Changes between Initial Version and Version 7 of Ticket #138

01/11/09 05:39:27 (8 years ago)

Replying to coke:

For those of us who aren't git users, seeing an example of how branches will be both sharable (as they are now) and more easily mergable would definitely help sway the undecideds. (Presuming our new hosting overlords can even accomodate this request.)

Sure, examples are easy. (Note that I'm not actually a git expert, so there may be better examples than the ones I explain here.)

Take for example jq's Language::Befunge project, . In this project are several long-lived branches, one per contributor. (This isn't necessarily the recommended form of branch usage, the organization is more or less arbitrary.) The "master" branch is the trunk, for all intents and purposes.

When changes from one branch are merged into another, their history is preserved. This happens more literally than it does in svn; a branch merge in svn results in a single commit, whereas in git, the full list of changes from one branch are copied to the target branch, directly. See for example the latest changes in my branch,;h=refs/heads/mark-stable . Those changes were merged back into master (trunk) back in july, as you can see most of the way down the page here:;h=refs/heads/master .

Taken by itself, this semantic allows fine-grained management of conflicts. If a conflict occurs, it only affects a single commit, and thus it is easier (during manual review) to see the scope and intent of the commit.

Next, when you resolve a conflict, the changes you make become a (specially marked) commit of their own. That means, you can keep your branch up to date with respect to trunk, and in fact by doing so, you are guaranteeing that the changes in your branch will apply cleanly to trunk. If (by comparison) you do this with svn, you are in fact making merging *harder* later on, by making the branch topology complex (non-linear).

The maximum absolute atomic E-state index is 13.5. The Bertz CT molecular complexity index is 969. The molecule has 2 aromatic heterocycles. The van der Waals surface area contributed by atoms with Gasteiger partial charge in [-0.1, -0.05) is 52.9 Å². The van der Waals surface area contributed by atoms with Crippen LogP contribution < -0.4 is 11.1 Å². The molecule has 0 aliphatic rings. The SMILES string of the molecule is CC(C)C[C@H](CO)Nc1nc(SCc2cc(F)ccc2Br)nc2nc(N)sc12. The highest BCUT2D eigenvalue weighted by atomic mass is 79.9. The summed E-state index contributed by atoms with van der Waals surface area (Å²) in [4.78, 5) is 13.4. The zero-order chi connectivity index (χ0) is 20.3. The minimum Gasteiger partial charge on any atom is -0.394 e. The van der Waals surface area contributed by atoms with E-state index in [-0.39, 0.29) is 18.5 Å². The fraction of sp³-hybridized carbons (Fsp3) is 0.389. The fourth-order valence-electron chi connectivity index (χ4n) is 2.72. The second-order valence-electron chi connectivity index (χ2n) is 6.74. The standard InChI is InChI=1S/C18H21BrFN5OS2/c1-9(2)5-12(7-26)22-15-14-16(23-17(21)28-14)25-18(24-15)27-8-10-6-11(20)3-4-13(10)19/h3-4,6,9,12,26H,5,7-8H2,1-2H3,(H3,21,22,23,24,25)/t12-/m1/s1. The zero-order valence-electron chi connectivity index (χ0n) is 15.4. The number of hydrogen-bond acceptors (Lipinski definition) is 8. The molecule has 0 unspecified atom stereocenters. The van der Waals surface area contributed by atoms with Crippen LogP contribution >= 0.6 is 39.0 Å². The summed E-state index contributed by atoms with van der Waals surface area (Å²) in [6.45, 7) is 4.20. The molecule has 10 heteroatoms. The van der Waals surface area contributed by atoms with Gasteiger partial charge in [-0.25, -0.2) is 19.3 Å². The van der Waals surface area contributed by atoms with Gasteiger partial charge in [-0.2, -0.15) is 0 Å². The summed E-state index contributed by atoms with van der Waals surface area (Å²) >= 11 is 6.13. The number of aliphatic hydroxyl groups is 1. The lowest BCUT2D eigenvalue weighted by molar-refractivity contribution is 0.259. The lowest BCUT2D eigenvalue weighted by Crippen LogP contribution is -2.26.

In an earlier post, I alluded vaguely to the bcanno branch. It makes a good example, so I will detail here. The branch was created in r33279, had various local changes applied, had the meantime changes from trunk merged into it (r34985), spent 3 subsequent commits cleaning up the fallout from that merge (r34986, r34987, r34988), made some more local changes, merged trunk changes into the branch again (r35024), made the final touches, and then had trunk changes synced in one final time in preparation for merging it back to trunk (r35048). Jonathan mentioned having some problems with that, and this was the state I found the branch in when I volunteered to do the merge.

So I innocently made a fresh trunk checkout and tried to do "svn merge". I had a sufficiently recent version of svn, so my syntax was accepted. As the various conflicts came up, I elected to (p)ostpone them. so they would show up in "svn st" as C and let me fix them up later. It chewed on it for a while, and eventually kicked out an obscure error message and exited. (I can't be more specific because I can't reproduce this any more, as the bcanno branch has been removed.)

With git, this simply wouldn't have happened. This is because Jonathan had already *done* the merge (r35048). When merging bcanno into trunk, git would have realized this fact (from the existence of the specially marked merge commit) and just made trunk's commit history identical to that of bcanno's, so no more actual "merging" was required.

Now, svn's branch merging support is slowly improving. But it didn't work in this case, so I was forced to resort to extreme measures (take a checkout of r35048 of the bcanno branch and trunk, remove all the ".svn" files from bcanno, "cp -a" all of the files into the trunk branch, then "svn update", clean up any additional conflicts and commit it) which didn't preserve change histories, and for me, removes a lot of confidence in the tool.

For the curious, I think svn's problematic behavior could be reproduced by recreating the same branch tree topology.



  • Ticket #138 – description

    initial v7